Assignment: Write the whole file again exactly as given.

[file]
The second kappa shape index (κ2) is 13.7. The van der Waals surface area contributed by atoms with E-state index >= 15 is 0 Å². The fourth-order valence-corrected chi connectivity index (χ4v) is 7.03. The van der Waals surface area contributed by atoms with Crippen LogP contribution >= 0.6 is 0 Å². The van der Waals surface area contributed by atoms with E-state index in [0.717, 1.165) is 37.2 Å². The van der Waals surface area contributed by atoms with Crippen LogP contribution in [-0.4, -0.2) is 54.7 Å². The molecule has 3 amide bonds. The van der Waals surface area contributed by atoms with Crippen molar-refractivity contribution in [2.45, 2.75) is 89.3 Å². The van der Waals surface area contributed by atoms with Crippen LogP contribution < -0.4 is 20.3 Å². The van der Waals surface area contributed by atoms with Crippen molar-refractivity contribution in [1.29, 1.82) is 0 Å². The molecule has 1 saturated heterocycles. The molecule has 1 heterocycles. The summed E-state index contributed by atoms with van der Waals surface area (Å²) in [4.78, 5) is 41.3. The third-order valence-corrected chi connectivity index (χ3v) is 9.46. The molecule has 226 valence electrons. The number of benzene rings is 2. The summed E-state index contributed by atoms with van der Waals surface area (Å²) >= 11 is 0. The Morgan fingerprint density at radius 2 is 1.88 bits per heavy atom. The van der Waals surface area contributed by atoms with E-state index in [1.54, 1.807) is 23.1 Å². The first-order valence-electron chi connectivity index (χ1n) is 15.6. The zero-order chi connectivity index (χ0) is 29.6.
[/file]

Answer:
The second kappa shape index (κ2) is 13.7. The van der Waals surface area contributed by atoms with E-state index >= 15 is 0 Å². The fourth-order valence-corrected chi connectivity index (χ4v) is 7.03. The van der Waals surface area contributed by atoms with Crippen LogP contribution >= 0.6 is 0 Å². The van der Waals surface area contributed by atoms with E-state index in [0.717, 1.165) is 37.2 Å². The van der Waals surface area contributed by atoms with Crippen LogP contribution in [-0.4, -0.2) is 54.7 Å². The molecule has 3 amide bonds. The van der Waals surface area contributed by atoms with Crippen molar-refractivity contribution in [2.45, 2.75) is 89.3 Å². The van der Waals surface area contributed by atoms with Crippen LogP contribution < -0.4 is 20.3 Å². The van der Waals surface area contributed by atoms with Crippen molar-refractivity contribution in [1.29, 1.82) is 0 Å². The molecule has 1 saturated heterocycles. The molecule has 1 heterocycles. The summed E-state index contributed by atoms with van der Waals surface area (Å²) in [4.78, 5) is 41.3. The third-order valence-corrected chi connectivity index (χ3v) is 9.46. The molecule has 226 valence electrons. The number of benzene rings is 2. The summed E-state index contributed by atoms with van der Waals surface area (Å²) >= 11 is 0. The Morgan fingerprint density at radius 2 is 1.88 bits per heavy atom. The van der Waals surface area contributed by atoms with E-state index in [1.54, 1.807) is 23.1 Å². The first-order valence-electron chi connectivity index (χ1n) is 15.6. The zero-order chi connectivity index (χ0) is 29.6.